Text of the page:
Waiting for the Trade
By Bill Miller
Avengers Assemble Vol. 1
by Kurt Busiek and George Perez
collects 1-11 and Annual ’98
Why I Bought This – The Avengers is my favorite comic. When I first got into buying trades five years ago this was among the first I bought, as I’d heard very good things about this run. I loved it and immediately wanted to buy volume 2 but it was out of print and averaging about $140 at Amazon. Lo and Behold with the release of the movie volume 2 is back in print. I immediately picked it up, and I figured I’d refresh my memory with the first volume.
The Plot – Seeing as there are twelve chapters I’m going to try to keep the chapter reviews to just a few sentences. Some spoilers ahead.
Chapters 1 – In the wake of the Onslaught/Heroes Reborn nonsense the Avengers were disbanded when their entire core A-list members were presumed dead. Those heroes had recently returned when suddenly there are attacks on everyone who has ever been an Avenger by various Asgardian creatures. About 40 Avengers (as well as Justice and Firestar who were with former Avenger Rage when he was attacked as they were all New Warriors together) gather at the mansion, where Thor informs them Asgard is in ruins and the Twilight Sword, which can cleave reality, is missing. The Avengers split into smaller teams to search for clues and discover Modred and Morgan Le Fay are responsible as Morgan uses the sword.
Chapter 2 – Reality has been remade into a Camelot-style kingdom where Morgan rules and the Avengers are her knights, except for Scarlet Witch who is held in a dungeon as a power source for the spell. Cap breaks free of the spell because he’s awesome like that and is able to free Hawkeye and they discover the spell is weakest on those who most deeply feel a connection to the team. They’re able to get through to Wasp, the female Captain Marvel, Quasar and Justice before Iron Man raises the guard against them. Thor frees himself and Cap’s group escapes, while in the dungeon Witch resurrects Wonder Man.
Chapter 3 – Cap and company battle the 30 ensorcelled Avengers while Wanda and Wonder Man battle Morgan. Morgan needs so much power to fight Wanda that she loses control of the other Avengers and then entire team combines their power through Wanda to defeat Morgan and set reality right.
Chapter 4 – The founding Avengers decide to permanently reform the team. They select Cap (as leader), Iron Man, Thor, Hawkeye, Vision, Scarlet Witch, Ms. Marvel, Justice and Firestar. A subplot that Ms. Marvel has a drinking problem is introduced.
Chapter 5 – Squadron Supreme accuse the Avengers of being imposters/skrulls in the wake of their resurrection and the two teams battle over the ocean.
Chapter 6 – The Avengers and Squadron Supreme battle in Project Pegasus, where Wanda realizes the Squadron is being mind-controlled and uses her hex-power to free them.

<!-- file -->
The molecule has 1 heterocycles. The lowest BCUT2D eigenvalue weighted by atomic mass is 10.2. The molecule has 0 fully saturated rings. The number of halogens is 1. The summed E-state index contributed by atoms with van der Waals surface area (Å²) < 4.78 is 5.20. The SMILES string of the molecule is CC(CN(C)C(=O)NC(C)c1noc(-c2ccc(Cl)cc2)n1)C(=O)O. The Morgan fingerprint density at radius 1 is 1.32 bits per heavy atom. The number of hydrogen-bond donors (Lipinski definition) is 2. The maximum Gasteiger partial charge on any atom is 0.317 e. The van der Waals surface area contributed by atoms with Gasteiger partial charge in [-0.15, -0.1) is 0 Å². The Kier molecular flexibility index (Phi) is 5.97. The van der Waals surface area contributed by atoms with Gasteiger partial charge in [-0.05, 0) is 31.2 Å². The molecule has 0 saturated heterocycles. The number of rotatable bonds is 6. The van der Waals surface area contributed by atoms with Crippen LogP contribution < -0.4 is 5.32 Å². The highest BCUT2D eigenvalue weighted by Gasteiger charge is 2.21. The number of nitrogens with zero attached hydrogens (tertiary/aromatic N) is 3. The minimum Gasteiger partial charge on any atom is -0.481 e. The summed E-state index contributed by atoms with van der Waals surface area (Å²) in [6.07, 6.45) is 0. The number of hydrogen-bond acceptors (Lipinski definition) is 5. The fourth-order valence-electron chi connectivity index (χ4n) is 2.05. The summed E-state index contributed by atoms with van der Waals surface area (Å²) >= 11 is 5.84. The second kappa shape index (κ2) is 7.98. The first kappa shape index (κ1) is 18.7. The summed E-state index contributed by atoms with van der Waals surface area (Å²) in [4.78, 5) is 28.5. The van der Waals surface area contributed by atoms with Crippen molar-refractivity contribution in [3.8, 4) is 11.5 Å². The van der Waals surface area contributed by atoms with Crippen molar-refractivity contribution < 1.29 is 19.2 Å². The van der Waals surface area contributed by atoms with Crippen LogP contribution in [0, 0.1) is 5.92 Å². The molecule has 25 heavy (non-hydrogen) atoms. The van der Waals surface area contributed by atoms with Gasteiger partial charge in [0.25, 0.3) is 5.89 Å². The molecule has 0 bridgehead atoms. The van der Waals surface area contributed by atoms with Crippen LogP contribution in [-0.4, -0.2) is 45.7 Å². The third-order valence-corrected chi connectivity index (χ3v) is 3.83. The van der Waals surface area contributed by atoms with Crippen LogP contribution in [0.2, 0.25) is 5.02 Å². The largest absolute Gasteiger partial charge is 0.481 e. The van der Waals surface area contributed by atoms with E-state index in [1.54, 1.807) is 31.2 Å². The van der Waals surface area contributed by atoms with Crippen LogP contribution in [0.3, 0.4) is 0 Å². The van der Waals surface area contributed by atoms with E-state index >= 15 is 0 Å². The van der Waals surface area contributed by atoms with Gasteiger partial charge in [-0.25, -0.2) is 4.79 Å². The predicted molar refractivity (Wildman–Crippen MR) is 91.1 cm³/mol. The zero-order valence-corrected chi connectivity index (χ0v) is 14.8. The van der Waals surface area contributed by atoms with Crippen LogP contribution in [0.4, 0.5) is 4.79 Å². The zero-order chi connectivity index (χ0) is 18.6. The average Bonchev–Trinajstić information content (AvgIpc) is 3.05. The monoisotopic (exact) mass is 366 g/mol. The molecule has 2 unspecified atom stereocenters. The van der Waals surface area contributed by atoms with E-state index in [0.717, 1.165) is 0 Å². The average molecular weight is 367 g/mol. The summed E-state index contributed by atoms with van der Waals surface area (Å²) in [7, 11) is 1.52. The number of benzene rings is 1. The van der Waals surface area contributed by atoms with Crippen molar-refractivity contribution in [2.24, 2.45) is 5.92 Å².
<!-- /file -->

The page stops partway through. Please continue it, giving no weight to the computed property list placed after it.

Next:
Chapter 7 – The Avengers and Squadron team up to take on the mastermind of the shenanigans of the last two issues: Imus Champion (The fifth wealthiest man on Earth. He has no superpowers but has used his money to by weapons from several different C-list super villains.) The heroes are about to lose until Firestar gets an ant to smuggle a message out to Hank Pym/Ant Man for a last second assist.
Chapter 8 – Ms. Marvel is kicked off the team for going into battle drunk in issues of some Kree-themed crossover not reprinted in the original hardcover edition of this book (Note – the new soft cover edition released this year to coincide with the movie does reprint those issues). The Avengers battle the Kree on the moon where the aliens launch a missile that will destroy the Earth but Firestar intercepts it by opening up a stargate; however she is concerned that using her powers at that level may give her cancer or sterility based on an old New Warriors subplot.
Chapter 9 – The Avengers respond to a terrorist hijacking at the airport and meet new heroes Triathlon (who has the strength of three men) and Silver Claw (who can shape-shift into animals from the Amazon jungle). In order to save civilians the heroes are forced to let the terrorists escape although Triathlon stows away on their plane.
Chapter 10 – Triathlon discovers Moses Magnum (has earthquake powers given to him by Apocalypse) is responsible for the hijacking and calls in the Avengers, who manage to defeat him.
Chapter 11 – The Avengers celebrate the anniversary of their founding with a parade when Grim Reaper attacks and reanimates all of the dead Avengers (including Wonder Man) against them. The villains win the fight.
Chapter 12 – Wanda, who was exploring the source of her increased power last issue and thus was not at the parade, returns to the mansion only to be attacked by the undead Avengers. She uses her powers to restore their true personalities and they then free the living Avengers. The living and dead Avengers battle side by side against Grim Reaper until Wanda uses her power to fully restore Wonder Man to life and he uses the opportunity to drag Reaper (his brother) into the world of the living as well thus depowering him.